On Sunday, May 11, 1986, the fifth anniversary of Bob Marley’s physical departure from this earth, Tuff Gong recording artist Nadine Sutherland was the only Reggae artist in a Marley Memorial/Mother’s Day Soca/Reggae Spectacular at the Carillion Hotel, Miami Beach. From the moment that she entered the spotlights, it was obvious that the 18-year-old teen queen is already a veteran of the stage, is overflowing with confidence and thoroughly enjoys herself when performing.
Fittingly, Nadine was the only performer that night to pay tribute to Brother Bob in word and song. She crowned her set with Marley’s “No Woman, No Cry,” which she said was especially for her mother Beverly Sutherland, who was present in the audience for that Mother’s Day show. I spoke with Nadine after her very well-received performance.
JABU: What does Bob Marley mean to you?
NADINE: ‘He means a lot’ would sound like a cliché, seen. But the first thing I can remember which played a very important part in my life was the first time I went to (Tuff Gong) studio. I was standing and singing and he came in and said, ‘Give the youth a seat nuh man.’ And he was the one who went for the seat and told me to sit down. Can you imagine how I felt when this great man, this big Reggae superstar went for a seat and made me sit down? It was nice. And I’ve seen him on other occasions and he was always very nice and cool and I heard that I was one of his favorite singers. He means a lot, the little that I’ve known. I’ve grown very much to like him.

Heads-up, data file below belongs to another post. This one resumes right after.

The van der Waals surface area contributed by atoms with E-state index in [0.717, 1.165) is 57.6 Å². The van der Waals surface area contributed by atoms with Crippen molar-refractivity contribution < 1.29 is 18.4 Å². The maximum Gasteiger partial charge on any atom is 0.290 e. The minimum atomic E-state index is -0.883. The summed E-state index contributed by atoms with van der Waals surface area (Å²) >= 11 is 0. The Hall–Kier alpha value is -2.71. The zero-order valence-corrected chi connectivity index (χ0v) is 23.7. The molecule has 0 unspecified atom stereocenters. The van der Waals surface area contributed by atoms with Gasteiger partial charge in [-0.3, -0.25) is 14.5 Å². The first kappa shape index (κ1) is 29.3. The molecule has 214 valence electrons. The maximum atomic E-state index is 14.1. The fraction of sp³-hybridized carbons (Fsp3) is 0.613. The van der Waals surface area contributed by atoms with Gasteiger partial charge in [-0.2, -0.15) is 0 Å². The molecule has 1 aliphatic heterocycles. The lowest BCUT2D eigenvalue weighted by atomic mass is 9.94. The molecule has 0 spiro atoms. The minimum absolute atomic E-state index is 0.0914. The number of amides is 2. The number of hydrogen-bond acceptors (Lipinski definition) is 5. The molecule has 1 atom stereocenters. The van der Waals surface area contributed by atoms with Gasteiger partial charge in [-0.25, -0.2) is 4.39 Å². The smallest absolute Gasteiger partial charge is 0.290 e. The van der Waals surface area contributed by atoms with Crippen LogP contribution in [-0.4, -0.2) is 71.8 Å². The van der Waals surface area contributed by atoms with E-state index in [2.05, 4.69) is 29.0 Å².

I’ve seen [Bob Marley] on other occasions and he was always very nice and cool and I heard that I was one of his favorite singers.
JABU: How do you manage to fit in the entertainment business with your schoolwork?
NADINE: Well, it’s not a thing that I manage. It has to be done and it just happens and it is done. Right now I’m at EXED Community College doing business administration first year.
JABU: What kind of live performance have you done since the start of ’86?
NADINE: I did two concerts in Bermuda in February (with the Ital Foundation band) and then I went to Jamaica and did a (Tuff Gong) concert in Negril. Then I did a small concert at CAST (College of Arts Science and Technology) for Winnie Mandela. That was a good concert. And here I am in Miami now.
JABU: What was the reception like in Bermuda considering that your records are not really distributed there?
NADINE: I was surprised you know, because the first night, people who were Reggae fans, who listen to the radio and hear my music, they came out. And the second night the crowd at the ‘Spinning Wheel’ doubled the first night.
JABU: OK. So what kind of studio work do you have on line?
NADINE: Right now I’m not working on anything because of school, but I think that during the summer we’ll start working seriously on a new 45.
JABU: Who manages you and produces you records?
NADINE: My management is my parents and the producer is between Willie Lindo and Sangie Davis.
JABU: You’ve had a lot of good songs written for you. Any chance of you going into songwriting yourself?